Camarillo used another method to warm up for its final, according to John McMullen, who coached the Scorpion championship team and now coaches at Santa Monica College.

"I always insisted that the team keep its mind on basketball and not on girls," McMullen said. "We had a reunion in 1982, and they told me that the night before the championship game they were all out at Point Mugu, parked with their girlfriends."

The team that dated together played together.

"The beauty of the team was that we did it without major college talent," McMullen said. "It was a very cohesive unit."

Sixth man Mike Parrott was the only member of the team to go on to play professional ball--but he did it in baseball.

Camarillo, which had a 28-3 record, had won 13 games by three points or less, so the players weren't flustered when the final went into overtime.

"I remember looking at that big clock overhead with six seconds left in the game and the score tied," McMullen said. "Fred Huston, an all-CIFer, sort of panicked and shot from half court with five seconds to go. We exchanged dirty looks, then said, 'Let's get it going.' We took command in overtime."

Four thousand Camarillo fans made the trip to the Sports Arena (attendance was 9,500), and the Camarillo Chamber of Commerce sponsored a ceremony for the team the next day.

"The community spirit blew my mind," McMullen said. "It was an all-American happening. They were an intelligent bunch and had hung around together for years. That's where I see a similarity to this year's Simi Valley team.

"It's too bad everyone can't feel the satisfaction of winning it all some time in their lives. It makes you realize that goals are worth setting."

The first goal Granada Hills reached in 1964 was not the City title, according to Al Stone, the team's coach, who has retired. Stone had come to Granada Hills from Birmingham, the Highlanders' rival.

"That year in football, Birmingham beat Granada Hills, 48-0," Stone said. "So our basketball team decided we'd beat Birmingham by 48. We were leading by 48 points late in the game, but with 18 seconds left, Birmingham scored and I did a terrible thing. I called time out, we set up a play and scored in the last six seconds."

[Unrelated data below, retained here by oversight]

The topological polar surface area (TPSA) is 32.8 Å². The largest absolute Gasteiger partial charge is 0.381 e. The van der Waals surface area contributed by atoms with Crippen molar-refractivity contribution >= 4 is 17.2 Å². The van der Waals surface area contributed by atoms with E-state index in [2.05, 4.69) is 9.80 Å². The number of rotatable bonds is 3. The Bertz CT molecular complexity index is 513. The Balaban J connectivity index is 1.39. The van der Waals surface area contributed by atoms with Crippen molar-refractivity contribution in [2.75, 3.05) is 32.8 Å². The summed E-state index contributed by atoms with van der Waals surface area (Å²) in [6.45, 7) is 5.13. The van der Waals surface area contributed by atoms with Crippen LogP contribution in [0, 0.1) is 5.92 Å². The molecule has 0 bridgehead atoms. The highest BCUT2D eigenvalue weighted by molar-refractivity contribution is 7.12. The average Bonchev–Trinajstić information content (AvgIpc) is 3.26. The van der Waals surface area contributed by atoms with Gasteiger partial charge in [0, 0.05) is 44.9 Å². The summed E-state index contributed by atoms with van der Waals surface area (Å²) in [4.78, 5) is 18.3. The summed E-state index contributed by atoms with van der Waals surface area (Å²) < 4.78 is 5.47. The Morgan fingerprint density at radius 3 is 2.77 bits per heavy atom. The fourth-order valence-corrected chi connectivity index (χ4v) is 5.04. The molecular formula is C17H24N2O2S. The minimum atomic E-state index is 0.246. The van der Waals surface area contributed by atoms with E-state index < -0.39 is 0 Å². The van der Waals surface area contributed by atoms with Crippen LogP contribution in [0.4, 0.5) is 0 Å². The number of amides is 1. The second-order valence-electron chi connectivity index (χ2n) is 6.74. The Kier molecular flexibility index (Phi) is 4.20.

Stone's most enduring coaching memory, of course, is of the final.

"That game is indelibly inked in my mind," he said. "I've got films of the championship game and I take a peek every once in a while."

Roosevelt led by one at halftime behind center Walt Simon, but Granada Hills outscored the Rough Riders, 22-14, in the third quarter and held on despite having five players foul out, including four starters.

The Highlanders' strategy appeared to be to foul Simon, who made 22 of 32 free throws. "Actually, I told my guys not to foul," Stone said, "But we got overly aggressive under pressure."

Because of the foul trouble, unlikely heroes emerged.

"We filled in with JV players the last few minutes," Stone recalled. "It was tense time. Roosevelt crawled closer and closer. A kid from the JVs named Dan Jones had two or three rebounds and a basket for us in the last minute."

Tom Levin led Granada Hills with 22 points and had nine in the fourth quarter before he fouled out with two minutes left. Guard Vern Sorenson, the West Valley League player of the year, had 15 points for the Highlanders.

"Many times during the season, we were behind at halftime," Stone recalled. "I'd get riled up in the locker room and my players would pat me on the back and say, 'Don't worry about it coach.' Then they'd go out and do it. I never had another ballclub like that."

Neither did Burton or McMullen. But for one season, they achieved what no other Valley team has accomplished.

Simi Valley and Cleveland hope to add their names to the list.